The “PERFECT” Call: Congressional Representation by Tweet in the Midst of the Ukraine Whistleblower Scandal

AuthorSeth C. McKee,Heather K. Evans,Jennifer Hayes Clark
Published date01 January 2022
Date01 January 2022
Subject MatterArticles
2022, Vol. 50(1) 30 –44
American Politics Research
© The Author(s) 2021
Article reuse guidelines:
DOI: 10.1177/1532673X211041922
Not long after the national media began reporting on the
Ukraine Whistleblower Scandal (UWS), President Trump
tweeted that the phone call at the heart of the alleged wrong-
doing was, in all capital letters, “PERFECT.” Beyond being
a curious word for describing a conversation, in hindsight it
was far from perfect; at least in the minds of the Democratic
House majority, who made their explication of an imper-
fectly transcribed copy of the call grounds for impeaching
the 45th President of the United States. In a nutshell, on July
25, 2019 President Trump called the Ukrainian President
Zelensky and (among other things) asked for a favor, which
amounted to soliciting the help of a foreign country (Ukraine)
to: (1) announce the investigation of a political rival, former
Vice President Joe Biden, and his son Hunter who served on
the board of the Ukrainian energy company Burisma and (2)
look into the possibility that (instead of Russia) the American
security firm CrowdStrike was actually in cahoots with
Ukraine in hacking Hillary Clinton’s emails in the 2016 pres-
idential election (a debunked conspiracy theory; see Gramer
& Mackinnon, 2020). In return for delivering on these
requests, the nearly $400 million in American military aid to
combat Russian aggression in Ukraine would be released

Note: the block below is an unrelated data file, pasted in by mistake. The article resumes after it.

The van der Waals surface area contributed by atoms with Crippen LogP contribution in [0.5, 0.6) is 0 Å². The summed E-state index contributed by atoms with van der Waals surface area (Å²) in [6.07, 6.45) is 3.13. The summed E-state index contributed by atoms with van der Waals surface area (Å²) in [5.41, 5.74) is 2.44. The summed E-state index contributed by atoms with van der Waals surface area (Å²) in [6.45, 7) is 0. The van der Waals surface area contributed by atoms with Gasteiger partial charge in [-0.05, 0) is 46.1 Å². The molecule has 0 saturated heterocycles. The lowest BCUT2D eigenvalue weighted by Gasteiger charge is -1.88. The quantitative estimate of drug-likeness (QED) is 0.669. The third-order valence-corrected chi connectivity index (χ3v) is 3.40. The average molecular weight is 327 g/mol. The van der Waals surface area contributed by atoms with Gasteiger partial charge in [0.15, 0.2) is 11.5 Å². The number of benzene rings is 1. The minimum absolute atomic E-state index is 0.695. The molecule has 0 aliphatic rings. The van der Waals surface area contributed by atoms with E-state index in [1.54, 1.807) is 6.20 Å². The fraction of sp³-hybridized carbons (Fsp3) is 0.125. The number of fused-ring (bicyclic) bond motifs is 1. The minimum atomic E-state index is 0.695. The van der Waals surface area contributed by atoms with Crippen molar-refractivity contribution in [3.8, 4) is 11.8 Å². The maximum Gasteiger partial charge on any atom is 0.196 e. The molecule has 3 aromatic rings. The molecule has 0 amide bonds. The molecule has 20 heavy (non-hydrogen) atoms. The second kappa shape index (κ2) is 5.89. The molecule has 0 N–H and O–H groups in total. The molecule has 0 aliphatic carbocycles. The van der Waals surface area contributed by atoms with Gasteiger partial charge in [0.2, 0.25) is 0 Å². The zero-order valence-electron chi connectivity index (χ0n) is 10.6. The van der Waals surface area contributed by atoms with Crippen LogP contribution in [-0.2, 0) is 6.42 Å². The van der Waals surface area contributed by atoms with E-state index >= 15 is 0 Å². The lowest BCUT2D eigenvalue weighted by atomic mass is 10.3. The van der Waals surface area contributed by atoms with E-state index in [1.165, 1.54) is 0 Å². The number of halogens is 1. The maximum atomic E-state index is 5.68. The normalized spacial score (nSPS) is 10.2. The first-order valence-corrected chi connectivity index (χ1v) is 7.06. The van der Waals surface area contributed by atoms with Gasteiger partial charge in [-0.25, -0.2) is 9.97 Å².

and President Zelensky would be given a highly coveted
White House meeting with President Trump.1
Three days after President Trump’s fateful call, Politico
ran a story on his action to hold up the critical military aid
to Ukraine (Emma & O’Brien, 2019). On the heels of volu-
minous early reporting on the scandal, the House of
Representatives began investigations on September 9, and
on the 18th anniversary of 9/11, President Trump lifted the
military hold. By mid-September the Democratic-led House
of Representatives was in high-gear tracking down leads to
get to the bottom of this scandal, which naturally fueled
tremendous media coverage. Indeed, given the basis of the
charges leveled against President Trump, it would have
been astounding if he managed to escape being only the
third impeached American President. Closed-door House
interviews with material and fact witnesses were followed
by nationally televised hearings with many of these same
individuals. Of course, it was a fait accompli that Democratic
Speaker Pelosi’s September 24 announcement of a formal
impeachment inquiry would ultimately end in a vote to
impeach President Trump, which happened on December
18, 2019.
APRXXX10.1177/1532673X211041922American Politics ResearchMcKee et al.
1Oklahoma State University, Stillwater, USA
2University of Virginia’s College at Wise, USA
3University of Houston, TX, USA
Corresponding Author:
Seth C. McKee, Oklahoma State University, Department of Political
Science, 220 Social Sciences and Humanities, Stillwater, OK 74078, USA.
The “PERFECT” Call: Congressional
Representation by Tweet in the Midst
of the Ukraine Whistleblower Scandal
Seth C. McKee1, Heather K. Evans2, and Jennifer Hayes Clark3
In this article we examine every tweet congresspersons sent from the time the media broke the news of President Trump’s
fateful July 2019 phone call with Ukrainian President Zelensky up to a week after House Speaker Pelosi announced a formal
impeachment inquiry. Our aim is to understand the type of rhetoric Members of Congress (MCs) engaged in with respect
to what we call the Ukraine Whistleblower Scandal (UWS). It is evident from our analysis that Democrats were more likely
to sound off on the UWS, which comports with the fact that it was a Republican President who got into trouble. Further,
there are characteristics of MCs that make them more likely to frame and discuss the UWS in certain ways, like House
Representatives holding law degrees or serving on one of the House committees investigating the UWS. Finally, in this age
of hyper-polarized parties, party affiliation was consistently the most important factor shaping representatives’ Twitter
statements on the UWS. In historical perspective, the overriding importance of party affiliation is lamentable since the
charges against President Trump were solemn and serious.
Ukraine, scandal, impeachment, Trump, polarization

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